Nectar comes in many forms. Hummingbirds love it. Bees and butterflies love it. We love it best this month in the form of Hubby’s homemade cider!
We really didn’t know what to expect from this first hard cider adventure. This is all new to us, and we expect to make mistakes. The apple pressing was great fun, which I wrote about here. Thanks to a bountiful apple harvest at Coppertop, ten gallons of fresh cider were on their way to becoming something beautiful. First, we enjoyed drinking a pitcher of fresh, unfiltered cider and froze a half gallon to mull for the holidays.
To ferment the remaining nine gallons, Hubby selected two types of active dry wine yeast, one for each food-grade bucket, so we could begin to get a feel for what might work best in our cider-making future. Red Star’s Pasteur Champagne was the one he added no sugar to; 20 oz. of white sugar went into the bucket containing Red Star’s Cote des Blancs. Bubbling began within a couple of days. We had fermentation! Our garage had become the site of an adult science fair project.
About a month after adding yeast and over a week after the bubbling ceased, we transferred the clear cider into clean buckets. This transfer took place after a tasting, of course. The beverage was still very apple-y, but was a bit too dry since the yeast had eaten all the fruit sugar. Both buckets seemed to have similar alcohol content, but this was difficult to confirm since Hubby’s still a novice at using a hydrometer.
The muck settled on the bottoms of the original buckets was the spent yeast, also called the “lees.”
To enhance flavor, we then added two pounds of organic honey plus some secret spices to each clean 5-gallon bucket. The honey should also increase the eventual alcohol content. The siphoned cider has residual yeast in it ready to consume the honey and produce alcohol, also known as fermentation. The other gift the yeast produces is carbon dioxide, also known as carbonation.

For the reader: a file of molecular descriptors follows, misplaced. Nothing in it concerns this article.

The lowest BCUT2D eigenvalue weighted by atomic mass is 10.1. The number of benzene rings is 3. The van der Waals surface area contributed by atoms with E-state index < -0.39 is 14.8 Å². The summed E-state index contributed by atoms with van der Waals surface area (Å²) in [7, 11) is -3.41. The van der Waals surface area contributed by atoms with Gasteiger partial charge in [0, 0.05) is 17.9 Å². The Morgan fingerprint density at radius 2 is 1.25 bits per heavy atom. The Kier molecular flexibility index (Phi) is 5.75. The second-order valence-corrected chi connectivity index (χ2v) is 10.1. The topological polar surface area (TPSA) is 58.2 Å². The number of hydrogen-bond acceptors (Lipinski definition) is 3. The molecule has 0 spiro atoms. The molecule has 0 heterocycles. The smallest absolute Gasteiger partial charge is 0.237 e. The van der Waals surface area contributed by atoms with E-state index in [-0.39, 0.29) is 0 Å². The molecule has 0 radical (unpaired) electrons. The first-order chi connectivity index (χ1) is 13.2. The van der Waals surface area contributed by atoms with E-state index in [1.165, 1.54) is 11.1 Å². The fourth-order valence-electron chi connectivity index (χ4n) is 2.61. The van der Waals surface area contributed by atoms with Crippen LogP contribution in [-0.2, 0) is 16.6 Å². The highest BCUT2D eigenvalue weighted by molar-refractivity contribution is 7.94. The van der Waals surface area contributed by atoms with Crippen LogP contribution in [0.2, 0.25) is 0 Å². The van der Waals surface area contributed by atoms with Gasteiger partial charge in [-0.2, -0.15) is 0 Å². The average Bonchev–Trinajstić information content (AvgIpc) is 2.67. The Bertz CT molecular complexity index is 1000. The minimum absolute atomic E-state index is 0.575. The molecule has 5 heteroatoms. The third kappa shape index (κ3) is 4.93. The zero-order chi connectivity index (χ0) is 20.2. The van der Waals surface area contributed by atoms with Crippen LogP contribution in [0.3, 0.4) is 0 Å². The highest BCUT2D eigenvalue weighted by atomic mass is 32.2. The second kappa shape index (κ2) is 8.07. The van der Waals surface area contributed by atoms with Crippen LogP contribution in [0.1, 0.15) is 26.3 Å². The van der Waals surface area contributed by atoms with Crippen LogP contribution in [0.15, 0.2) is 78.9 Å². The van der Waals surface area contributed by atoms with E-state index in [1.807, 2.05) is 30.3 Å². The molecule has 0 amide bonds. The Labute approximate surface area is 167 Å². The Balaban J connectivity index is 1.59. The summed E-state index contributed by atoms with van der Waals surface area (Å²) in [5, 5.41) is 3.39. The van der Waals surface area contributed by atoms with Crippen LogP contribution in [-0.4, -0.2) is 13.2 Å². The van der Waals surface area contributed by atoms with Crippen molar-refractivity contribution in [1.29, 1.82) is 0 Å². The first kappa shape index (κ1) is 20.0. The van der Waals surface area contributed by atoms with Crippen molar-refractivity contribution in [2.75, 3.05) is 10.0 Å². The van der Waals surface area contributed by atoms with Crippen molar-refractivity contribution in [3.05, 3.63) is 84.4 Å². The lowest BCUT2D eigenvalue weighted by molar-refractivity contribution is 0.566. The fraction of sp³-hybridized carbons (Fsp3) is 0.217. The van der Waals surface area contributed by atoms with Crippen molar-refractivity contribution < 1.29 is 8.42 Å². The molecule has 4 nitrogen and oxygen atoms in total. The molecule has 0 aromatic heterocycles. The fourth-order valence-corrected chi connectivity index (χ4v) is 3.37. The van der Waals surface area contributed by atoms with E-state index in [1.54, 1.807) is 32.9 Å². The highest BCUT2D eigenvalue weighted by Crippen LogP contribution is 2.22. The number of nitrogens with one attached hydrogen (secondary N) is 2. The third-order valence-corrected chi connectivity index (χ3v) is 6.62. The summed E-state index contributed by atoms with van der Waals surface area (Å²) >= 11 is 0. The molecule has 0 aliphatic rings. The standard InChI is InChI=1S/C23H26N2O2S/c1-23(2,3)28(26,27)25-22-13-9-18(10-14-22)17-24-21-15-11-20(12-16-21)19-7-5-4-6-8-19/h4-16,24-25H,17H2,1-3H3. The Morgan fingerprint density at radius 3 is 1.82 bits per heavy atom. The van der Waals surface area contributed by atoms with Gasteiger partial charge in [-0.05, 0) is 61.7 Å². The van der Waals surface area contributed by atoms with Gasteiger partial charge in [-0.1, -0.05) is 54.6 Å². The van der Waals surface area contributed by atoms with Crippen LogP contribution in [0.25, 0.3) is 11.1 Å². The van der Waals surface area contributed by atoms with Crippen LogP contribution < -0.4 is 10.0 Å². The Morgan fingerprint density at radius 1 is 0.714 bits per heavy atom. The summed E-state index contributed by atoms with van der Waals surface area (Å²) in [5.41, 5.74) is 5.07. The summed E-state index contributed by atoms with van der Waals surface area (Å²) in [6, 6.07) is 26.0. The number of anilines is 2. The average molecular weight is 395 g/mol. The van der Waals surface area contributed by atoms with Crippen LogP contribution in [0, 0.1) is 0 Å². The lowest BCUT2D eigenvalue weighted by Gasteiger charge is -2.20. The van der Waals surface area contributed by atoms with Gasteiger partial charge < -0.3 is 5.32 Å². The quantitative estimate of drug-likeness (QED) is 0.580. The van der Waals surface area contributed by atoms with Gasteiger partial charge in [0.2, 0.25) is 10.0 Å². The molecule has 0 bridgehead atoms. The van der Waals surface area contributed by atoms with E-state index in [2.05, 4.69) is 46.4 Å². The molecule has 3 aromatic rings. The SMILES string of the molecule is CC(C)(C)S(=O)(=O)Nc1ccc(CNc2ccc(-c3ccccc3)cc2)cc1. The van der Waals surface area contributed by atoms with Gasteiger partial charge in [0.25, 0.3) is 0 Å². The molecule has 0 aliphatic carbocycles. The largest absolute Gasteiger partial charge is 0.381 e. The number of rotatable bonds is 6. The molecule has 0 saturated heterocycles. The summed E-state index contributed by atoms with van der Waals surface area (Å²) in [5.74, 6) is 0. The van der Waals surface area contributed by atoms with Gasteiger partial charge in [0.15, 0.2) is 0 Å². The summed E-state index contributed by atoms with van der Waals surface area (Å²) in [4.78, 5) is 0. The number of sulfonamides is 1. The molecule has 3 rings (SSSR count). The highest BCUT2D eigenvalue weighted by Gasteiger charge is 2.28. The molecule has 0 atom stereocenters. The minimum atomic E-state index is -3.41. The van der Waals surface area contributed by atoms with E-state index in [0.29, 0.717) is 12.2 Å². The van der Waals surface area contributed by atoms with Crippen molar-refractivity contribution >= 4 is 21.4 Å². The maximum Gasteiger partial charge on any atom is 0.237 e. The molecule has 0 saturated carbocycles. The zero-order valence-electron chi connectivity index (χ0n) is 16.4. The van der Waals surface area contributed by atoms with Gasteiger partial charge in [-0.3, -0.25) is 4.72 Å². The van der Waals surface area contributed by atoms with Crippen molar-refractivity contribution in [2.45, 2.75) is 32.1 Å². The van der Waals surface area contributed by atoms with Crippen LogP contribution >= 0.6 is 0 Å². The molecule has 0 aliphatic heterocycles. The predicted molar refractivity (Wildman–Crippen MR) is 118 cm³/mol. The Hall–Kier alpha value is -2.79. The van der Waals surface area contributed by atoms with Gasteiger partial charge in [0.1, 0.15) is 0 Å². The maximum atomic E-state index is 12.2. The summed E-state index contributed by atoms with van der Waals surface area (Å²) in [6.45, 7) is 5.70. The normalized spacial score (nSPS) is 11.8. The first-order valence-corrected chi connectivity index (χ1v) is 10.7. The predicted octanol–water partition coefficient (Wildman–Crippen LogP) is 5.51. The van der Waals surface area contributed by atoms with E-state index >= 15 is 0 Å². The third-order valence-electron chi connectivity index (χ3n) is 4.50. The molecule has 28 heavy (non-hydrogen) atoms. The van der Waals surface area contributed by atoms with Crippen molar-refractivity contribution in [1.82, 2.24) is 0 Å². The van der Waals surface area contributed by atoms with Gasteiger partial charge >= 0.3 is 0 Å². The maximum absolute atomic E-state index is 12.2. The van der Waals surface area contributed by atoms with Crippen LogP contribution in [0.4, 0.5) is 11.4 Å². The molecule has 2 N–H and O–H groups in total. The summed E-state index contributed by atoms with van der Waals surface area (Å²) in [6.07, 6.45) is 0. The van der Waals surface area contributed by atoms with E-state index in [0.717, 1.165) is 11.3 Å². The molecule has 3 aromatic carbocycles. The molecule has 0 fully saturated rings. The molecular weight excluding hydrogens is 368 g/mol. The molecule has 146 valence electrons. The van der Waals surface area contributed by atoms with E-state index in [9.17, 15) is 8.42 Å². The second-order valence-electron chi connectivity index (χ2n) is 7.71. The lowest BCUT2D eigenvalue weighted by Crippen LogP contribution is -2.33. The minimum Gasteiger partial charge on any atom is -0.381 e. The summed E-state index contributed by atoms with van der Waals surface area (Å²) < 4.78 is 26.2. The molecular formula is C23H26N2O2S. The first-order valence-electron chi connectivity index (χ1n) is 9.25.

After allowing the spices to infuse the cider for just a few hours, we siphoned the liquid gold into sterilized glass jars of various sizes. We’d researched buying carboys, growlers, and other beverage vessels, but decided this first try to stick with cheap and readily available Ball glass jars. Being unable to control the carbonation is a discouraging factor in using jars, since they’re not built to withstand the pressure inside as capped or corked bottles are. The jars (with loose lids since we’re aiming for semi-still cider) were whisked away to the cool and dark basement where the magic continues. It should be stated that we selected an empty basement closet for storage in case of any minor cider explosions. 😉
The waiting is not fun. In my opinion, the cider is delicious now, but Hubby has been pretty stingy, pouring us small glasses now and then, wanting to allow the majority of it to develop in flavor. I know he’s glad I’m not as stingy with the many batches of apple crisp in our freezer! So, we’ve drunk about three quarts so far and are loving Coppertop cider. If I were a cider critic I would write of its bouquet and mouthfeel, using words like “a beefy blend with a lush nose” but I simply know it’s good stuff. It’s plenty apple-y, sweet-ish and refreshing. The spices and honey helped transform this brew into a delicious nectar. Cheers!
Early November Note: Since I’ve been dreaming of explosions, I splurged and surprised Hubby with a couple cases of flip-top bottles for his cider. We spent a fun evening re-bottling together.